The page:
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Photos from Safari 2023

After driving through an area filled with zebras and spotting a few warthogs, we saw one of the most interesting animals on the planet… a giraffe.

It is surreal to see these amazing creatures roaming through the land. Towering over all of the other animals, and over many of the trees, the giraffes just gracefully walk across the plains, minding their own business while chomping on tree leaves (and the occasional fruits and grass).

When I think about giraffes, and elephants, and camels, and zebras, and so many other wild animals (including human beings), I simply cannot understand how someone honestly could conclude that all of these amazing creatures came from the same primordial soup. 

I suppose that idea would serve as a legitimate theory, but I personally ascribe to a very different idea. I look out and see such obvious beauty, complexity, and order in an otherwise seemingly chaotic world, and I can’t help but think, “There must be a Creator!”

Did you know:

  • Giraffes were once believed to be a cross between a camel and a leopard. In fact, that is how the giraffe received its scientific name, Giraffa camelopardalis.
  • A fully grown giraffe will typically stand between 15 and 19 feet tall. Unsurprisingly, male giraffes are both taller and heavier than female giraffes.
  • Giraffes walk differently from how they run. When walking, they will move both legs on one side of their body, then move both legs on the other side of their body. However, when they run, they will move both front legs in unison and both back legs in unison.
  • Giraffes can run quite fast—up to 35 mph—but only for very short bursts of time. 
  • Giraffes are herbivores. They can eat grass and berries, but prefer leaves—especially leaves from the acacia tree. A fully grown giraffe will eat up to 75 pounds of leaves per day. Like cows, they have four different compartments in their stomach for digesting food, and will spend most of their day chewing cud.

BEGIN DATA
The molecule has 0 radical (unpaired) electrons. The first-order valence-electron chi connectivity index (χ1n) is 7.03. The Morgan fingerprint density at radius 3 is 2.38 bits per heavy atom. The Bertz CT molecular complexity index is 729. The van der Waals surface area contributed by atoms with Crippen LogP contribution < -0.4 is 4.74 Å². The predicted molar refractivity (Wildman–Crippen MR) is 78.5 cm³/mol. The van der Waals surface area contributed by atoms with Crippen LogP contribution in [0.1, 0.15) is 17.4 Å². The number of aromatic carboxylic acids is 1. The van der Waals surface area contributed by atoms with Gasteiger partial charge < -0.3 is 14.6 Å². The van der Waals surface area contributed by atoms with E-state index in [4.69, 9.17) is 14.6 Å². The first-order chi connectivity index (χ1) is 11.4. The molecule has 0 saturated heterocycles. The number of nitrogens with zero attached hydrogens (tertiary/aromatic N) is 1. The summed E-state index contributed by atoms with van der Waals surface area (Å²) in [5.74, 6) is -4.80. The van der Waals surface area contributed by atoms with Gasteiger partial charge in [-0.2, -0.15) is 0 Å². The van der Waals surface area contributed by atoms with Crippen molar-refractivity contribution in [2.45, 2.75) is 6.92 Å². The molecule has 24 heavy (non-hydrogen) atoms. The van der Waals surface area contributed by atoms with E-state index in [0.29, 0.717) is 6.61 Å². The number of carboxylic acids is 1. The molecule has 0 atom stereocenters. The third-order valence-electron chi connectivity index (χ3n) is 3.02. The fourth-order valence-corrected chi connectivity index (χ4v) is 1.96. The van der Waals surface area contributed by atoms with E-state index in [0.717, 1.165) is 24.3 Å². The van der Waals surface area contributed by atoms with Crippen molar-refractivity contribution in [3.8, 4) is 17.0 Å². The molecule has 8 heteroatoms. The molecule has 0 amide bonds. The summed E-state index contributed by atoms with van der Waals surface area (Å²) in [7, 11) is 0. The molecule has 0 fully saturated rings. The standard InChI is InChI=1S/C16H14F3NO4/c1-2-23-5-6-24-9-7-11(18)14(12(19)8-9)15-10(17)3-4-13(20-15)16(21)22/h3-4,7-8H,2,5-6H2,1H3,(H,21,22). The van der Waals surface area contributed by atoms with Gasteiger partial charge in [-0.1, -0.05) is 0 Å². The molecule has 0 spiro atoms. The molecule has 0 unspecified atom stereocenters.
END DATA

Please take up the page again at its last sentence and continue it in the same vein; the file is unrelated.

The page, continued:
• Giraffes do not sleep much at all. In fact, they are known to sleep less than 2 hours per day, and they typically do so by laying with their feet tucked under them and their head resting on their hindquarters as a sort of pillow. Giraffes can also sleep for a short period of time while standing up. 
  • The acacia tree leaves that they enjoy so much contain a good bit of water, so giraffes do not need to drink a lot of water throughout the day. This is obviously a good thing for them, since water can be hard to come by, and bending all the way down to drink it makes them vulnerable to potential predators. Giraffes can go days without drinking water, and when they do stop to drink, they often do it in a group for protection. Captive giraffes, however, like those found in a zoo, are known to drink up to 10 gallons per day.
Straight chillin’ in the Masai Mara…
That awkward teenager stance…
What a sight!

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